And wouldn’t you know it? Basic and pay cable networks are already stealing the spotlight on what is turning out to be one of the biggest nights of television in recent memory in terms of original dramatic series content.
There’s no need to remind anyone that the 9 o’clock hour on Sunday will bring with it the extended 75-minute finale of AMC’s “Breaking Bad,” one of the most breathlessly anticipated episodes of series television since the conclusion seven years ago of HBO’s “The Sopranos.” There is visible and palpable obsession over “Bad’s” last act at every turn; online, on television, in print, at the water cooler and throughout all social media platforms.
“Bad” doesn’t sit at the top of the ratings like its network mate “The Walking Dead” -- indeed, early in its fascinating life it barely scraped by, kept alive only by the feverish ravings of a handful of critics -- but its final telecast this Sunday might likely be remembered as the programming event of the year. For those of us who have watched this show from the very beginning (when most of the media was ignoring it), savoring each new episode as it has come, the end of “Bad” on Sunday will undoubtedly leave us feeling somewhat adrift, the way the passing of favorite series that conclude at their creative peaks often do. That sadness will quickly turn to nostalgic fondness and also to renewed interest in finding a new show that will prove similarly satisfying.
Critical enthusiasm suggests that new show may be “Masters of Sex,” a provocative and profoundly insightful drama that will debut on Showtime on Sunday at 10 p.m., just as “Breaking Bad” enters its final fifteen minutes and the world begins to tremble. As always, it is unfair to compare pay-cable series to those on broadcast, but there’s just no getting around this. “Masters” is the best new series of the year -- one that is so rich and satisfying and revelatory that it makes most of the new shows that the broadcasters are currently debuting look like the work of people who simply do not understand other people.
Watching “Masters” evokes that same feeling one gets when watching AMC’s “Breaking Bad,” “Mad Men” and “The Walking Dead”; or FX’s “Justified,” “Sons of Anarchy” and “American Horror Story”; or HBO’s “Game of Thrones,” “The Newsroom” and “Veep”; or Showtime’s “Homeland,” “Nurse Jackie” and “Episodes”: How can someone who truly appreciates scripted storytelling of this caliber be expected to sit though most of the programming offered on other networks, especially the broadcasters? (I might also ask how movie studio executives can expect audiences that appreciate television shows of the caliber noted above to sit through most of the mainstream movies they are responsible for every year.)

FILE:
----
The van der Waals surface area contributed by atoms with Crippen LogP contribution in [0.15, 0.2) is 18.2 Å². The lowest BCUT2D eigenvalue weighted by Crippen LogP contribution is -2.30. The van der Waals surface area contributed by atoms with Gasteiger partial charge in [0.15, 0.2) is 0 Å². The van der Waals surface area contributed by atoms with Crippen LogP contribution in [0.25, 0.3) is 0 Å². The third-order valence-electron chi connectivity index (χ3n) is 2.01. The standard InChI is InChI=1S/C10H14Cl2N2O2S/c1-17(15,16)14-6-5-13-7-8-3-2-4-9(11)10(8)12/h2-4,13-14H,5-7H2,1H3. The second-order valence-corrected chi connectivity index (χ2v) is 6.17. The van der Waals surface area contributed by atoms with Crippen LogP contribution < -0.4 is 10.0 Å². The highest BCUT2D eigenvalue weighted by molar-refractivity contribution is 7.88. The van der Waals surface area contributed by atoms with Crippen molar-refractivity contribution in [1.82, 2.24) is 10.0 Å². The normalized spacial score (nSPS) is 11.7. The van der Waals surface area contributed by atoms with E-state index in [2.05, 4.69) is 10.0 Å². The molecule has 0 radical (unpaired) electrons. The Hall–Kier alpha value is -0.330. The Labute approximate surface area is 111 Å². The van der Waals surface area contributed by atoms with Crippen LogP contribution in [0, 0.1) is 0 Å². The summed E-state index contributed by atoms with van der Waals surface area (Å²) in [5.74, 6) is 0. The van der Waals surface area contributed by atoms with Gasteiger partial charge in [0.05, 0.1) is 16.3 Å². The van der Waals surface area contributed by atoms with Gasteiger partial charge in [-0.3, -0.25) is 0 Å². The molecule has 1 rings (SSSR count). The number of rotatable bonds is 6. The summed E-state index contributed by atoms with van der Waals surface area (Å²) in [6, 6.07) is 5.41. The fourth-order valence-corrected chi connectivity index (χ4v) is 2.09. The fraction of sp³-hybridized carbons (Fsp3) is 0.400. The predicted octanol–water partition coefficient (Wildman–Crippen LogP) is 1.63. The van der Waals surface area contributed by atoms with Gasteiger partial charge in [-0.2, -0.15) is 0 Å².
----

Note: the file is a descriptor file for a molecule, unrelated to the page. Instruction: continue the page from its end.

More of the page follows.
Yes -- broadcast has some very good shows, and pay and basic cable have their share of truly terrible programs, but it just so happens that the few shows one might describe as extraordinary tend to be on cable, and when a new one comes along it is worth celebrating. “Masters” is one such show.
Ostensibly the story of the emotionally tumultuous relationship between groundbreaking researchers of human sexuality William Masters and Virginia Johnson, who back in the ‘50s tipped the country on its ear with the results of their then-shocking studies, “Masters” (like “Mad Men”) is from the start so much more -- simultaneously much bigger than the immediate subject matter at the center of its narrative and much more intimate than one might expect. Michael Sheen’s portrayal of Masters and Lizzy Caplan’s of Johnson immediately propel them to the top tier of television actors, but there isn’t a performance on this show’s canvas that isn’t expertly drawn or easily forgotten. I have seen the first six episodes and can honestly say that as compelling as the first one is, the series gets even better as it moves along.
As if Sunday weren’t already overloaded with terrific television, the debut of “Masters of Sex” is preceded by the season premiere of “Homeland.” The first two episodes of its third season prove much more tantalizing than most of those from its inexplicably uneven second year -- and Damian Lewis isn’t even in them! (Don’t worry. That isn’t a spoiler of any consequence, as you’ll understand once you see them.) With these two shows, Showtime will throughout the fall be offering the best two-hour block of series programming on all of television. That’s a major accomplishment at this tremendously competitive time of the year.